The joint is one of those few places open this late on a weekday evening. You hover over a plate of greasy food, biding your time for the anonymous meats to give up the ghost and finally die. A cup of coffee is at hand, from which you gently sip, the warm comfort of the dark beverage sluicing caffeine through your tumbling mind. You know the coffee only exacerbates your late night existence, and yet to not finish this cup would seem like a shameful waste of a good friend.
A couple at the bar nearby is telling a deep dark tale of tragedy, anger, and even a tinge of lust. Beyond the general emotion of their tale, you can't fathom a bit. Their domestic dispute is entirely a foreign language to you. Even when they speak in English they speak in riddles and your mind fails to latch on to any sort of contextualized meaning at all.
The joint's night manager isn't interested in your thoughts other than barest obsequiousness necessary for what he hopes will elicit a good tip. His hand is quick to the carafe whenever your coffee seems low. His weary half-smile manages to seem slyly conspiratorial whenever he does so.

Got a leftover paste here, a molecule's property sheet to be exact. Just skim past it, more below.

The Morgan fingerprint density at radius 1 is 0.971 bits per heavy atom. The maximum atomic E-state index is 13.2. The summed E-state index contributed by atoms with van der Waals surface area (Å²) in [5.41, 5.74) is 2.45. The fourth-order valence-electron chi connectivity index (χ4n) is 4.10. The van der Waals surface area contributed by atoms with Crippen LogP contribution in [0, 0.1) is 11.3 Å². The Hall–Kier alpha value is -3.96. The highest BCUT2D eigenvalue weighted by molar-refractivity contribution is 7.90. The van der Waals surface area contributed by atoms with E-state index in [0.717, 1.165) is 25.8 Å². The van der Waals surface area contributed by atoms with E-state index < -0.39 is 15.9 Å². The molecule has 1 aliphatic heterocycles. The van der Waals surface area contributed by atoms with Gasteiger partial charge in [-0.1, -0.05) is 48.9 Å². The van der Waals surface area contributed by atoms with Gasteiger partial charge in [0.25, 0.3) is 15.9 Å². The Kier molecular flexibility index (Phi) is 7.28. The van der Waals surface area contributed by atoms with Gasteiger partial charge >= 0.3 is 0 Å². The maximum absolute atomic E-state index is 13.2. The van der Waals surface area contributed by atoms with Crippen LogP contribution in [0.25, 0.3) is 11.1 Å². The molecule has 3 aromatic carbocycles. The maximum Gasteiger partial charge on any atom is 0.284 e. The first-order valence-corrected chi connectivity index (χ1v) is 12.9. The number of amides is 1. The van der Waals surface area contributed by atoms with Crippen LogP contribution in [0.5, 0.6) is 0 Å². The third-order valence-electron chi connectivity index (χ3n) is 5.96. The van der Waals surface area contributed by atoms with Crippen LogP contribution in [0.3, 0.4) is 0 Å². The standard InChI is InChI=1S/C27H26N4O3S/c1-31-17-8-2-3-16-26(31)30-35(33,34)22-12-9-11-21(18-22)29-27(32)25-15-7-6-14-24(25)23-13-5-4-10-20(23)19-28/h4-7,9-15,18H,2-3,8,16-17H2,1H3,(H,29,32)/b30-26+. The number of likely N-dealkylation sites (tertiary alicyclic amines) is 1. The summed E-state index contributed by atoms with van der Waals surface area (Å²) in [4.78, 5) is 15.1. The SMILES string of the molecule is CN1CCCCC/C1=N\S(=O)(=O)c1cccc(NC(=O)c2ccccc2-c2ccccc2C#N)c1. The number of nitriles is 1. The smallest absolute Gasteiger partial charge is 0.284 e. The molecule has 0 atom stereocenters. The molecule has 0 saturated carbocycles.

Maybe you'll head for what purports to be home in this city after you finish this next cup of coffee...
The topic for May asks us to explore the themes of a piece of non-interactive art as fodder for a game.
Gianfranco Berardi of GBGames in his May Round Table post explores thoughts on a game based upon Michaelangelo's The Last Judgment. He ends with a challenge to discuss Edward Hopper's painting Nighthawks. I've decided to tackle that challenge.
Nighthawks is one of those paintings that has managed to seep its way into the urban subconscious, particularly in American culture. It is one of those paintings that seemingly everyone knows and no one knows its name. Nighthawks was partially inspired by film noir and has a filmic quality to it, and in turn Nighthawks has inspired much following pop culture, particularly in being a key work that Ridley Scott used to explain his vision for Blade Runner.
The painting highlights a late night diner, brightly lit with fluorescent bulbs and casting deep shadows upon neighboring empty streets. The patrons in the diner seem mostly lost in their own internal worlds than at all interested in the other people mere feet from them. The painting is often described as a painting of the desolation and loneliness, even amongst other people, of the urban landscape.
As an urban resident, with many tales of my own that involve a stop at a late night diner, I see some simple comforts there as well. It is hard to make out much of the normal trappings of a diner, but there does seem to be a fairly prominent coffee/cappuccino machine in the background. I think there is comfort in coming in off the empty streets into a small dive of a diner and drowning your insomnia in cheap coffee and greasy food.